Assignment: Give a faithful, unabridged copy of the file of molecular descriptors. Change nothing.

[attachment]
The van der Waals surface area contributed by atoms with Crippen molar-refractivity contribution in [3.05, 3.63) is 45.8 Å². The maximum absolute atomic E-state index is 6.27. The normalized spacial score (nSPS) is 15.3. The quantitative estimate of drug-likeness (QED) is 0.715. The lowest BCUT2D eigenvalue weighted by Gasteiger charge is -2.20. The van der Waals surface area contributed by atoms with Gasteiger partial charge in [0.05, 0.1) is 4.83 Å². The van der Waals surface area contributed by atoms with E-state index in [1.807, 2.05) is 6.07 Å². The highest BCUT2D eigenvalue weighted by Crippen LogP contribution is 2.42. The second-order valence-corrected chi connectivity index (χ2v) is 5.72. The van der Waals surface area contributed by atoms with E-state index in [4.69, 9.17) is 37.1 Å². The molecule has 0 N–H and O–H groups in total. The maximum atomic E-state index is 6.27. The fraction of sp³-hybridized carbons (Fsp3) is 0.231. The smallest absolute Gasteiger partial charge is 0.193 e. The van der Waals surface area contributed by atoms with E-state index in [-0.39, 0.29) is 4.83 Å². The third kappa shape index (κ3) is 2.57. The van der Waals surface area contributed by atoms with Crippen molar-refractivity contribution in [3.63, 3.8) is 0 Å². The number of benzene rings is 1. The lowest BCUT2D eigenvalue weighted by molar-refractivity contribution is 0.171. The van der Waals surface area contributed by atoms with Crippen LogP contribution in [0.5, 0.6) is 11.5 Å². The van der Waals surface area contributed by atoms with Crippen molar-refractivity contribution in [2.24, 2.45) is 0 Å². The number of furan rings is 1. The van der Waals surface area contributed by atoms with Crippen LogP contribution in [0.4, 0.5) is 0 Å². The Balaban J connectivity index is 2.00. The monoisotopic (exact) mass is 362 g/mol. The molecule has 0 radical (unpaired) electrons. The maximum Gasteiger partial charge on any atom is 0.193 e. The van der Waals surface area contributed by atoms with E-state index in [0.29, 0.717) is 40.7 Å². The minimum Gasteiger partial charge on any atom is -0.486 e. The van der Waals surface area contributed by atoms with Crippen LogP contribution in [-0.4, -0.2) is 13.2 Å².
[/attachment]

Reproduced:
The van der Waals surface area contributed by atoms with Crippen molar-refractivity contribution in [3.05, 3.63) is 45.8 Å². The maximum absolute atomic E-state index is 6.27. The normalized spacial score (nSPS) is 15.3. The quantitative estimate of drug-likeness (QED) is 0.715. The lowest BCUT2D eigenvalue weighted by Gasteiger charge is -2.20. The van der Waals surface area contributed by atoms with Gasteiger partial charge in [0.05, 0.1) is 4.83 Å². The van der Waals surface area contributed by atoms with E-state index in [1.807, 2.05) is 6.07 Å². The highest BCUT2D eigenvalue weighted by Crippen LogP contribution is 2.42. The second-order valence-corrected chi connectivity index (χ2v) is 5.72. The van der Waals surface area contributed by atoms with E-state index in [4.69, 9.17) is 37.1 Å². The molecule has 0 N–H and O–H groups in total. The maximum atomic E-state index is 6.27. The fraction of sp³-hybridized carbons (Fsp3) is 0.231. The smallest absolute Gasteiger partial charge is 0.193 e. The van der Waals surface area contributed by atoms with E-state index in [-0.39, 0.29) is 4.83 Å². The third kappa shape index (κ3) is 2.57. The van der Waals surface area contributed by atoms with Crippen molar-refractivity contribution in [3.63, 3.8) is 0 Å². The number of benzene rings is 1. The lowest BCUT2D eigenvalue weighted by molar-refractivity contribution is 0.171. The van der Waals surface area contributed by atoms with Crippen LogP contribution in [0.5, 0.6) is 11.5 Å². The van der Waals surface area contributed by atoms with Crippen molar-refractivity contribution in [2.24, 2.45) is 0 Å². The number of furan rings is 1. The van der Waals surface area contributed by atoms with Crippen LogP contribution in [0.4, 0.5) is 0 Å². The Balaban J connectivity index is 2.00. The monoisotopic (exact) mass is 362 g/mol. The molecule has 0 radical (unpaired) electrons. The maximum Gasteiger partial charge on any atom is 0.193 e. The van der Waals surface area contributed by atoms with E-state index in [0.29, 0.717) is 40.7 Å². The minimum Gasteiger partial charge on any atom is -0.486 e. The van der Waals surface area contributed by atoms with Crippen LogP contribution in [-0.4, -0.2) is 13.2 Å².